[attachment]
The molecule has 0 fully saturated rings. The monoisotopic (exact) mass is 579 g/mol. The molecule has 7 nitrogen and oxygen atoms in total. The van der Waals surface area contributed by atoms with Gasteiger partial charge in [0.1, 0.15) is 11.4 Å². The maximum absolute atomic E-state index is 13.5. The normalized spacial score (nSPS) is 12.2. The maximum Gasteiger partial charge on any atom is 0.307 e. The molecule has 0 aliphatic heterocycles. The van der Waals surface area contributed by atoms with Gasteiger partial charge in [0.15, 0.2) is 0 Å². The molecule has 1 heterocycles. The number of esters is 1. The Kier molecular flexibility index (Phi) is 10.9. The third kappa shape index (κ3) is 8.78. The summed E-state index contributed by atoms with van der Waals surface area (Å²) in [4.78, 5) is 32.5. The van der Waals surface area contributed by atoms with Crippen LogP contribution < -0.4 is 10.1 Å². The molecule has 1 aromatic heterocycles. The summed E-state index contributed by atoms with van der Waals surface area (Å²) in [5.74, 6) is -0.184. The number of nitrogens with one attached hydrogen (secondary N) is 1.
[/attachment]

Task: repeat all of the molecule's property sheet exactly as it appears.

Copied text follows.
The molecule has 0 fully saturated rings. The monoisotopic (exact) mass is 579 g/mol. The molecule has 7 nitrogen and oxygen atoms in total. The van der Waals surface area contributed by atoms with Gasteiger partial charge in [0.1, 0.15) is 11.4 Å². The maximum absolute atomic E-state index is 13.5. The normalized spacial score (nSPS) is 12.2. The maximum Gasteiger partial charge on any atom is 0.307 e. The molecule has 0 aliphatic heterocycles. The van der Waals surface area contributed by atoms with Gasteiger partial charge in [0.15, 0.2) is 0 Å². The molecule has 1 heterocycles. The number of esters is 1. The Kier molecular flexibility index (Phi) is 10.9. The third kappa shape index (κ3) is 8.78. The summed E-state index contributed by atoms with van der Waals surface area (Å²) in [4.78, 5) is 32.5. The van der Waals surface area contributed by atoms with Crippen LogP contribution < -0.4 is 10.1 Å². The molecule has 1 aromatic heterocycles. The summed E-state index contributed by atoms with van der Waals surface area (Å²) in [5.74, 6) is -0.184. The number of nitrogens with one attached hydrogen (secondary N) is 1.